• In each case, the middle point of the new triplet is the best minimum achieved so far. This process is repeated until the distance between the two outer points becomes sufficiently small (i.e. approaches some set limit) - where sufficiently small means approximately the square root of machine floating point precision.

An important question you should be asking is "How do we choose the new point x each time?" ......

Figure 3

If we say that b is some fraction w of the way between a and c then w = b-a/c-a, and, consequently, 1-w = c-b/c-a. If the new point, x, is some distance z beyond b, then z = x-b/c-a. The next bracketing segment will therefore either be of length w+z relative to the current one, or of length 1-w. To minimise the worst case, then we can choose z to make these equal i.e. z = 1 - 2w. This gives us the symmetric point to b in the interval a to c i.e. |b - a| = |x - c|. This implies that x lies in the larger of the two segments ( z > 0 only if w < 1/2).

How does the value of w get chosen? It must come presumably from the previous stage of applying the same strategy, so if z is chosen to be optimal, then so was w. This scale similarity implies that z should be the same fraction of the way from b to c (if that is the bigger segment) as was b from a to c i.e. w = z/(1-w). We can use these two equations in w and z to form the quadratic equation w^2 - 3w +1 = 0 yielding w ~ 0.38197, and 1-w ~0.61803. Therefore the optimal bracketing interval (a,b,c) has its middle point b a fractional distance 0.38197 from one end, and 0.61803 from the other. These are the so-called golden mean fractions.

In each step of our golden section search therefore, we select a point a fraction 0.38197 into the larger of the two intervals (from the central point of the triplet). An additional feature of this method is that if our initial triplet has segments not in the golden ratios, the procedure outlined above will quickly converge to the proper self-replicating ratios.

## Parabolic Interpolation and Brent's Method in One Dimension

The golden section search is a method designed to handle the least favourable of function minimisations: no assumptions are made about the shape of the function in the region of the minimum, and the minimum is bracketed with greater and greater precision with each iteration. However, if the function is smooth near the minimum, which is likely for most 'well-behaved' functions, then a parabola fitted through any three points near to the minimum should take us very close to the actual minimum in one step. Figure 4 illustrates this case.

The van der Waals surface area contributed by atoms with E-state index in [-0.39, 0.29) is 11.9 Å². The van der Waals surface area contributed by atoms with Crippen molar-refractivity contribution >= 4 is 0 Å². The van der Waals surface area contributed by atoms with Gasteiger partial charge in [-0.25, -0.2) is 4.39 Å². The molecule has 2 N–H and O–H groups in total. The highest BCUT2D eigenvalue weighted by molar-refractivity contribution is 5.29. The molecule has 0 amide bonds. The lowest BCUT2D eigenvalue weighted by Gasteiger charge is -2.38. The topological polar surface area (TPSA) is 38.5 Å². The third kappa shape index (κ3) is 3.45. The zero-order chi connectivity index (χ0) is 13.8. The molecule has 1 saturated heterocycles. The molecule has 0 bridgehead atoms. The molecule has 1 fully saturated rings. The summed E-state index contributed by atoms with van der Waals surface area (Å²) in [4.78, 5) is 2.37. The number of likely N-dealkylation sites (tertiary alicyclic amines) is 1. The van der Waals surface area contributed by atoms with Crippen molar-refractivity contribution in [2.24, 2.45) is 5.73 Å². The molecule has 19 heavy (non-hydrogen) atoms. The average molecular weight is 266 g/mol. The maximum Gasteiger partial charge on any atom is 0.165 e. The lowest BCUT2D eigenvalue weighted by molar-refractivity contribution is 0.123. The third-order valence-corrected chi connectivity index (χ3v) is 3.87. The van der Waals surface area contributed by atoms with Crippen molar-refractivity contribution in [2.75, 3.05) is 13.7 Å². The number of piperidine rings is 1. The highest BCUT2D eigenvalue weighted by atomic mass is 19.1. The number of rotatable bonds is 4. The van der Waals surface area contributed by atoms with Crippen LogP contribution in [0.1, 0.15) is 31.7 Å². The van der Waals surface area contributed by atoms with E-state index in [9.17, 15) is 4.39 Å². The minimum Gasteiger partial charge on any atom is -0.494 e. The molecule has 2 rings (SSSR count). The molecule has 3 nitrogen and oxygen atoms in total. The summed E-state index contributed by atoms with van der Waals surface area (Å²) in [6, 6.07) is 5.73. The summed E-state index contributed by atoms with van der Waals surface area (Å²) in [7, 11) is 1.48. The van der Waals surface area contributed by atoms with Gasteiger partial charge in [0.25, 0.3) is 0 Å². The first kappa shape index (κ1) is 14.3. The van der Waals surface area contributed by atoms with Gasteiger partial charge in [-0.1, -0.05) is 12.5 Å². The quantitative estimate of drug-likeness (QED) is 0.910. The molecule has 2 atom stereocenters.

Figure 4 - convergence by inverse parabolic interpolation (see Press et al., p 403)

This method is known as inverse parabolic interpolation, as we want to find a point x at which our function y=f(x) is a minimum (not just a value of y). The formula for the abscissa x that is the minimum of a parabola through three points f(a), f(b) and f(c) is

```x = b - 1/2 * (b-a)^2*(f(b) - f(c)) - (b-c)^2*(f(b)-f(a))
-------------------------------------------------
(b-a)*(f(b)-f(c)) - (b-c)*(f(b)-f(a))```
This equation fails only if the three points are collinear. However, it is just as likely to jump to a maximum as a minimum, and somehow this tendency has to be overcome.

A technique likely to be both stable and efficient is one which will use a slow-but-sure method such as the golden section search in unfavourable areas, but can also switch to parabolic interpolation when it comes sufficiently close to a minimum. In this way, we can be sure we are apporaching a minimum rather than a maximum (or vice versa) before switching to the more efficient parabolic method. The main difficulties of this approach are in finding a quick, robust scheme for deciding which of the two techniques is likely to be favourable, in addition to being careful not to get into problems when we are very near to a solution and the function is being evaluated close to the machine precision mentioned earlier.